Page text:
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Address:

Giacomo Benevelli

http://giacomobenevelli.yolasite.com/
archiviogiacomobenevelli@gmail.com

Biography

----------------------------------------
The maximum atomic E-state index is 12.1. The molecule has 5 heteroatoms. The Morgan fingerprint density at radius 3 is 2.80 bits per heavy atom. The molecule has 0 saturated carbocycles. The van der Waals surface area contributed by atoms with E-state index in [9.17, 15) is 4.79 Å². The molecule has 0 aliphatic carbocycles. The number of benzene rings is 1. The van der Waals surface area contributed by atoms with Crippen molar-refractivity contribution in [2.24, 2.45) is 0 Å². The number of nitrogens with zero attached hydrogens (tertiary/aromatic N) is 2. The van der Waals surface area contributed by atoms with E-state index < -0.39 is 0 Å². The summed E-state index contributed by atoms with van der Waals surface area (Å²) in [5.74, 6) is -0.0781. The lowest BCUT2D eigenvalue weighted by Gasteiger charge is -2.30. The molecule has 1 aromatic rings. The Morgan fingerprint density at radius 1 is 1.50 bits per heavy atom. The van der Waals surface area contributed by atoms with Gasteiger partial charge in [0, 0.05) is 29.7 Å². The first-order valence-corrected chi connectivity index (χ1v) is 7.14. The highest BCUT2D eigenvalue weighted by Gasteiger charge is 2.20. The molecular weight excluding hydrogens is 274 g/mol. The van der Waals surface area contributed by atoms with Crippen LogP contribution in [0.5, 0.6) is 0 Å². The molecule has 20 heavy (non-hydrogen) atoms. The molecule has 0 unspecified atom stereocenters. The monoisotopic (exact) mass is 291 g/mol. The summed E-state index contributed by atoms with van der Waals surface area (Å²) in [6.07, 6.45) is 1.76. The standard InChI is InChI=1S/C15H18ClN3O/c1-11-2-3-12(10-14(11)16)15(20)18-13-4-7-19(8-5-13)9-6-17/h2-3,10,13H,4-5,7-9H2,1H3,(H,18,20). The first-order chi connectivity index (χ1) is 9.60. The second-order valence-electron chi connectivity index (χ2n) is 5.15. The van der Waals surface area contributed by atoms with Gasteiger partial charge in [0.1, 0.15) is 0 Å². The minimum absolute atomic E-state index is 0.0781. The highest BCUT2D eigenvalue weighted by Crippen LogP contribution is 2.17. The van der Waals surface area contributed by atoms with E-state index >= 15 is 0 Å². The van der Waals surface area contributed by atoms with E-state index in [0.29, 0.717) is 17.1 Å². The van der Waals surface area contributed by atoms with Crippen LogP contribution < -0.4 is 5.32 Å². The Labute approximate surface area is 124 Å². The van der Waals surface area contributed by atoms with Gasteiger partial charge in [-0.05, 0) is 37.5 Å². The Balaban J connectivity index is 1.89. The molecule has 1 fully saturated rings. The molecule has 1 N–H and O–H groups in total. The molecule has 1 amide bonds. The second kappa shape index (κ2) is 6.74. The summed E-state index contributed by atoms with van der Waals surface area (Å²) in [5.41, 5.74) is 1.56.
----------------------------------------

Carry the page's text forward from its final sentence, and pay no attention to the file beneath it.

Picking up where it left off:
Born in Reggio Emilia (North of Italy) in 1925 and grown up in France, Giacomo Benevelli has lived and worked in Milan for over Fifty years. A city in which a great school of sculptors formed themselves, from Medardo Rosso, to Boccioni, Fontana and Marini. Benevelli had the opportunity of becoming acquainted with many great Italian and international masters such as Moore, Hulsenbeck, Kokoschka and Arp, while developing his own formal language, aknowledged by the main scholars of contemporary art and conquering the Italian and worldwide artistic scene since the end of the Fifties, with numerous exhibitions, public works and publications. Benevelli has also realised a number of sacred art works. His sculptures are preserved in a number of modern art museums in Italy and the world, and in many public and private collections. About Benevelli the Italian art scholar Rossana Bossaglia wrote: "The most appropriate definition for Benevelli is 'a classic'. Not, in any way, in the sense that he draws his inspiration from historical iconography or that he plays around elegant academics. Rather, in the sense that he represents the role of the sculptor as that of an artist devoted to a highly representative form of symbolism, that is linked to universal values; and that he possesses a rich heritage of knowledge and emotions that are essential to his culture, however retaining a clear, unmistakable personality. Benevelli has crossed a nucleos of powerful experiences that have in turn effected his expressive form, never stagnating upon results achieved, however, without however obliterating the substantial matrixes, but rather absorbing them more in order to achieved a wonderful personal clarity. Hence Benevelli provides us with a series of perfectly clean objects that contemporarily feature great seduction, and are, in a nutshell, symbols of life. They are the translation and synthetic image of a philosophical reflection, which the author himself has made explicit in his comments to his work, demonstrating a unique equilibrium between rational awarness and sensitive creativity. The forms of Giacomo Benevelli are always soft and continuous, as if modelled with hands fully open. They are never broken or cracked, but always full-bodied and clear, when there are corners these immediately slide into the curved surfaces. His sculptures are of marble or bronze, according to the most illustrious traditions; yet, they are also of synthetic resin. Obviously the effects vary according to the material employed, because when an artist his aware he is also a skilful manipulator of his expressive tools; these may vary, but they never contradict one another". Benevelli said: "The sculpted form must open and enclose, without losing its unity and disassemble, or actually disintegrate. The line that defines its contour should progress to infinity like the light around a halo".